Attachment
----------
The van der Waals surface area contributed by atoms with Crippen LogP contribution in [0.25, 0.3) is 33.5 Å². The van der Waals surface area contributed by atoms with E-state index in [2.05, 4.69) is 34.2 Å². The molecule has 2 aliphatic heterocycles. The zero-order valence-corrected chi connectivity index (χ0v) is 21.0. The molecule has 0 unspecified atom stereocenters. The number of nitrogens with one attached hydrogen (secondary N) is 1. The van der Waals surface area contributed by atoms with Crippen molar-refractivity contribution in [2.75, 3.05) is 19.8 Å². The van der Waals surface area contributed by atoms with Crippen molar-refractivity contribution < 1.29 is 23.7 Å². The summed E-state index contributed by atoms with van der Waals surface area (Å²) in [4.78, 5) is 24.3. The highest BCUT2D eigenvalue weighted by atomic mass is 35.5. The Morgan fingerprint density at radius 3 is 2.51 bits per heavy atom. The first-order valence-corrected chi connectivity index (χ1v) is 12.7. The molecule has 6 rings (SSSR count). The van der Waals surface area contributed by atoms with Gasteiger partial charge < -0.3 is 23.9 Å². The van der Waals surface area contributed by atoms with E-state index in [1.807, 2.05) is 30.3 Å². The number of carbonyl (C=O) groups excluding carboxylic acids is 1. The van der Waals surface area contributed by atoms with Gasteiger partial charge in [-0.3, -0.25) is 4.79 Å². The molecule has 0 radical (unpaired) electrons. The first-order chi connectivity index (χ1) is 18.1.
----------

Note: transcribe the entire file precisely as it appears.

The van der Waals surface area contributed by atoms with Crippen LogP contribution in [0.25, 0.3) is 33.5 Å². The van der Waals surface area contributed by atoms with E-state index in [2.05, 4.69) is 34.2 Å². The molecule has 2 aliphatic heterocycles. The zero-order valence-corrected chi connectivity index (χ0v) is 21.0. The molecule has 0 unspecified atom stereocenters. The number of nitrogens with one attached hydrogen (secondary N) is 1. The van der Waals surface area contributed by atoms with Crippen molar-refractivity contribution in [2.75, 3.05) is 19.8 Å². The van der Waals surface area contributed by atoms with Crippen molar-refractivity contribution < 1.29 is 23.7 Å². The summed E-state index contributed by atoms with van der Waals surface area (Å²) in [4.78, 5) is 24.3. The highest BCUT2D eigenvalue weighted by atomic mass is 35.5. The Morgan fingerprint density at radius 3 is 2.51 bits per heavy atom. The first-order valence-corrected chi connectivity index (χ1v) is 12.7. The molecule has 6 rings (SSSR count). The van der Waals surface area contributed by atoms with Gasteiger partial charge < -0.3 is 23.9 Å². The van der Waals surface area contributed by atoms with E-state index in [1.807, 2.05) is 30.3 Å². The number of carbonyl (C=O) groups excluding carboxylic acids is 1. The van der Waals surface area contributed by atoms with Gasteiger partial charge in [-0.3, -0.25) is 4.79 Å². The molecule has 0 radical (unpaired) electrons. The first-order chi connectivity index (χ1) is 18.1.